A deputation representing the people of Glass and some from further afield, visited the family in their new home and presented them with suitable gifts.  These consisted of an electric fire complete with surround and mantelpiece, an electric clock and a fireside chair.

The deputation was composed of Mr George Duncan, Merchant, Haugh of Glass; Mr James Duff, Netherton; and Mr Gordon Gauld, Auldyne.

It is hoped that in his complete retirement, Mr Horne will devote still more time to his researches into the local history of his native parish of which he is a veritable mine of information.

Mr Alexander Horn died on March 18 1982 in a hospital in Aberdeen

A Manuscript   A HISTORY OF GLASS by Alec Horn was written in 1966


Huntly Express January 1973


A Glass man who went from farming to catering and confectionery in middle age, Mr Alexander Gartly, “Hill rise” Keith, has died aged 79.

Mr Gartly was born and reared at Wrightistone, Beldorney, Glass, which had been the family home for generations.  When a young man, he took over the neighbouring farm of Backside and ran both farms as a single unit.

In 1929 he gave up the tenancy of Backside and Wrightistone and leased Midthird, Botriphnie, where he farmed for fifteen years.  He decided to give up farming and although then over fifty and with no business experience, he set up as a confectioner and care proprietor at 94 Mid Street, Keith.

In this he proved eminently successful and eventually with his sons and daughters to assist him in running it his business became one of the best known and most popular for miles around.

Mr Gartly retired some years ago but his sons still carry on.

In his younger days, Mr Gartly had many interests ranging from amateur drama to athletics and champion ploughing matches.

Only once did he compete at a ploughing match and was placed first in the champion class, but his interest remained keen long after he had left off farming.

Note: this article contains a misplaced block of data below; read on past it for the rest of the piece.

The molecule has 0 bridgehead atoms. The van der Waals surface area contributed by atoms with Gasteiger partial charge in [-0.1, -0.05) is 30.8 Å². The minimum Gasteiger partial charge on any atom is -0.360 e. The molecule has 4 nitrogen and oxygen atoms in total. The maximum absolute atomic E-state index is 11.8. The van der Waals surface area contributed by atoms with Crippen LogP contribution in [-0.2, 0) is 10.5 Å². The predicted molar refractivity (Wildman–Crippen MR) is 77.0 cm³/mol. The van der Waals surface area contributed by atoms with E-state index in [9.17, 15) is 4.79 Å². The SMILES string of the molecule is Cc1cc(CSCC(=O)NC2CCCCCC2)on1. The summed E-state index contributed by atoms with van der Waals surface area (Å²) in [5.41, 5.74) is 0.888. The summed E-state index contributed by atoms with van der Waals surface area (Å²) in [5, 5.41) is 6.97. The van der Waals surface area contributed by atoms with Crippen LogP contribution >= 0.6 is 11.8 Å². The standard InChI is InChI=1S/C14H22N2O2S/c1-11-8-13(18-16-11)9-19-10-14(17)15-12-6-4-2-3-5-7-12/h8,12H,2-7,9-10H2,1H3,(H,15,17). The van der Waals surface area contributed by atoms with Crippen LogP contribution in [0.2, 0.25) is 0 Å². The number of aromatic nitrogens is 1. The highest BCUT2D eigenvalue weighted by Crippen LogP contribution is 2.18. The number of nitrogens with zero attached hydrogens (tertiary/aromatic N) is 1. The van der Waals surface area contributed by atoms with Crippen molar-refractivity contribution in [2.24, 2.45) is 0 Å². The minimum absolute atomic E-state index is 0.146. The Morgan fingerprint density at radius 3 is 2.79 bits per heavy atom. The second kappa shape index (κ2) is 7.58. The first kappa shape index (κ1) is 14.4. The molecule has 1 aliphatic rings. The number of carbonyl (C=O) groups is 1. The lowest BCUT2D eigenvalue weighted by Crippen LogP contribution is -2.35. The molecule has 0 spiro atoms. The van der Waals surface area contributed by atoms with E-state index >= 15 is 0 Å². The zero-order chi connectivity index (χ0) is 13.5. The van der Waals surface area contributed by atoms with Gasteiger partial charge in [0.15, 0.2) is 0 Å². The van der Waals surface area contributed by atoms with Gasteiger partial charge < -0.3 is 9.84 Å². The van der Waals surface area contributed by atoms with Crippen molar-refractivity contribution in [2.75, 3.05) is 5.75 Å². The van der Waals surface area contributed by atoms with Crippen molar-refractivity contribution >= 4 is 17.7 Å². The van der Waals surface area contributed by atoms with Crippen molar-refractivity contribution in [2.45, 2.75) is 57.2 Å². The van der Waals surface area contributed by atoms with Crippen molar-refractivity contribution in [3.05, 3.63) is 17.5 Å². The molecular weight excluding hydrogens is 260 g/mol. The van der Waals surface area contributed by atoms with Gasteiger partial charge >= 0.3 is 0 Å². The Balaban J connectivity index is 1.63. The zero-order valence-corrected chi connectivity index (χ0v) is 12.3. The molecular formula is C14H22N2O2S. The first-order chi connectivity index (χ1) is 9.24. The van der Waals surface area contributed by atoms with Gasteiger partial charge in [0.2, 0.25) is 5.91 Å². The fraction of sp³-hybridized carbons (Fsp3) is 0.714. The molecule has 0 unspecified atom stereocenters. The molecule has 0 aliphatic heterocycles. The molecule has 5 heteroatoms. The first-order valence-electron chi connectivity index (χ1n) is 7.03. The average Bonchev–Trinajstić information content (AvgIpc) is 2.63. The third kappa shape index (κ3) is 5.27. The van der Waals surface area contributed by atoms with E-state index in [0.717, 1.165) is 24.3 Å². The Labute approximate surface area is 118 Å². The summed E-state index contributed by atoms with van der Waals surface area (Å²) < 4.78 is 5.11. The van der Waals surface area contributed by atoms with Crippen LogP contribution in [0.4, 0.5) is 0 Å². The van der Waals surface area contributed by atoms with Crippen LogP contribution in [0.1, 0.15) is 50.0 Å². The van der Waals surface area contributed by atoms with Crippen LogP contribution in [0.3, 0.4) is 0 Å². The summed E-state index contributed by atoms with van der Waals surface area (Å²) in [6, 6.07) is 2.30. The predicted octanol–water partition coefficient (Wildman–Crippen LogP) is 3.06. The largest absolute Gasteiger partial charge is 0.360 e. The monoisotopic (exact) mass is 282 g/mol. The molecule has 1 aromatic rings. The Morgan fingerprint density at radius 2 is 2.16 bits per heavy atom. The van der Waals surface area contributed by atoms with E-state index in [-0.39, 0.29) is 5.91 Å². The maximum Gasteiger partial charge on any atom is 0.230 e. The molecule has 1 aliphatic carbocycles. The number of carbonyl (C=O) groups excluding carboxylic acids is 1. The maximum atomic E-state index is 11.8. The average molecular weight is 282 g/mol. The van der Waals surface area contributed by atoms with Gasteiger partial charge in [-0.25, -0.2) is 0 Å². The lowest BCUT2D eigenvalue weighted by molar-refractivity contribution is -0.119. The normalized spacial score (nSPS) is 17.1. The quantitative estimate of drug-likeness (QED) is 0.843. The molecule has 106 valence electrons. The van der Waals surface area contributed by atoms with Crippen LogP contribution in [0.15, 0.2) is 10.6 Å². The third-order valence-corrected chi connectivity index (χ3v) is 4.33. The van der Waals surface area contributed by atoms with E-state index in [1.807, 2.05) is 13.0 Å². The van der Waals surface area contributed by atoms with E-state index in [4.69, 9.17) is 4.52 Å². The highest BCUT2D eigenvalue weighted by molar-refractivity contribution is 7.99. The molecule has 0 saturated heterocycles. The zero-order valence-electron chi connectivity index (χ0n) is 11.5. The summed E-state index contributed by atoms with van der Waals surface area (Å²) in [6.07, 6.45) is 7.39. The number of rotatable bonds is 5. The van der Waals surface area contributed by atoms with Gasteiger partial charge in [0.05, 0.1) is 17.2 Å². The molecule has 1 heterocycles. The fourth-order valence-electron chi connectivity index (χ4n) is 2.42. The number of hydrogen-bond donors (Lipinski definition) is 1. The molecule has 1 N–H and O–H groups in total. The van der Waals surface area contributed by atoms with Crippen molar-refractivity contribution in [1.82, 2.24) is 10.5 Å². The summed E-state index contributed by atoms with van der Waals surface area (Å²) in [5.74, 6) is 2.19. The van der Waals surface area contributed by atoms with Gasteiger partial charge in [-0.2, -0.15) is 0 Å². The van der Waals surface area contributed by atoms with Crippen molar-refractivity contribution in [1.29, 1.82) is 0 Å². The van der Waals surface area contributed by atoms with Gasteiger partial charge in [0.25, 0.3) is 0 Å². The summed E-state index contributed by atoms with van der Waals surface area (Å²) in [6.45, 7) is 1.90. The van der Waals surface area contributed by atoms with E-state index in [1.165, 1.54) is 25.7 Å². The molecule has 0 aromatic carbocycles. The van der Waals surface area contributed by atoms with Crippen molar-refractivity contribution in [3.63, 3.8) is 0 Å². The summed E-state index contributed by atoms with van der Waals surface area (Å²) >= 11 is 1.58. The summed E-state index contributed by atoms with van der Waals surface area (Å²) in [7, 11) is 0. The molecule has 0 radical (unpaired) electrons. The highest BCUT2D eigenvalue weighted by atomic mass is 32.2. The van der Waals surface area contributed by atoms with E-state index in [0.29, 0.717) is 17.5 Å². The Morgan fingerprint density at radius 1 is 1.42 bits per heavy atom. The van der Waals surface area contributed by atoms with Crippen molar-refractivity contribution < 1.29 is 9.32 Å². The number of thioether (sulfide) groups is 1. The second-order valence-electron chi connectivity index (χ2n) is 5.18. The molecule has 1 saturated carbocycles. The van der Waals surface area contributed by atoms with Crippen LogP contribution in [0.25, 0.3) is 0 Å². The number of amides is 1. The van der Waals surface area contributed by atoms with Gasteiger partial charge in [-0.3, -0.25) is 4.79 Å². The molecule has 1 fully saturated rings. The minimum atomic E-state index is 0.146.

Predeceased by his wife, a son and a daughter, he is survived by four sons and two daughters.  His funeral from St Rufus Church to Broomhill Cemetery, Keith on Tuesday was largely attended.

Huntly Express 1 March 1974


The death of Mr George Milne, retired gamekeeper, removes a personality known to many in all ranks of society.  He was in his 91st year.

Mr Milne was a much respected resident of Glass.  He was for many years an elder in Glass Church and he was known to everyone, whether resident on the Blairmore estate or not.

Possessed of a dry humour, he could recount many incidents, both grave and gay, which happened in Glass during his sixty years there.

Kindly and hospitable, everyone was made to feel at home at Waterside of Blairmore by Mr and Mrs Milne.

He was predeceased by Mrs Milne in January 1969 and is survived by a son and four daughters.  During his later years, he resided with his youngest daughter, Agnes and her husband Mr John Forbes, “Lonach”, East Park Street, Huntly.

He came as an underkeeper to Blairmore House, Glass in 1899.  He was fond of recalling how, on the first Sunday after his arrival, he climbed to the top of a hill from which he obtained a splendid view.  He said “On looking round I said to myself, I’ll nae be lang here.”

George Milne’s reminiscences are in a wonderful book “Where Deveron Flows” compiled by his grandson Andrew Duncan

Hull Daily Mail 8 August 1932

 A Manchester City Police officer, Constable John Duff, collapsed after taking part in a tug-of-war at Wolverhampton on Saturday and died in Wolverhampton Royal  Hospital. An inquest will be held today. The news was received with general regret by officers in “B” Division, Manchester, with which Duff had served for seven years.  He came from Glass, Aberdeenshire and was only 27


The tug-of-war was between Manchester and Wolverhampton at the Wolverhampton police  sports.  He pulled two belts with team, but was taken ill and after leaving the arena, collapsed,

Aberdeen Journal 8 August 1932



As a result of bursting a blood vessel in his head while pulling in a tug-of-war team at Wolverhampton on Saturday, a member of the Manchester City Police, a native of Glass, Aberdeenshire, died in the Royal Hospital, Wolverhampton, yesterday.

He was Constable John Duff, son of Mr James Duff, farmer, Easter Boghead, Glass.  He joined the Manchester Police a few years ago and was a promising young constable, being popular alike with colleagues and superiors.

His brother, Fred, is a member of the Metropolitan Force.

 Edinburgh Evening News 8 August  1932


A Manchester city police officer, Constable John Duff, collapsed after taking part in a tug-of-war at Wolverhampton on Saturday and died in Wolverhampton Royal Hospital.  Duff had served in “B” Division, Manchester, for seven years.  He came from Glass, Aberdeenshire and was only 27.

The tug-of-war was between Manchester and Wolverhampton at the Wolverhampton police sports.  He pulled two heats with the team, but was taken hill and after leaving the arena, collapsed.

3 thoughts on “Glass Remembered …. Glass People in the News

  1. joanna thomson

    I found this really interesting as most of my ancestors come the Glass and surrounding areas.

    I was really interested in the last part as that is my Great Granddad.s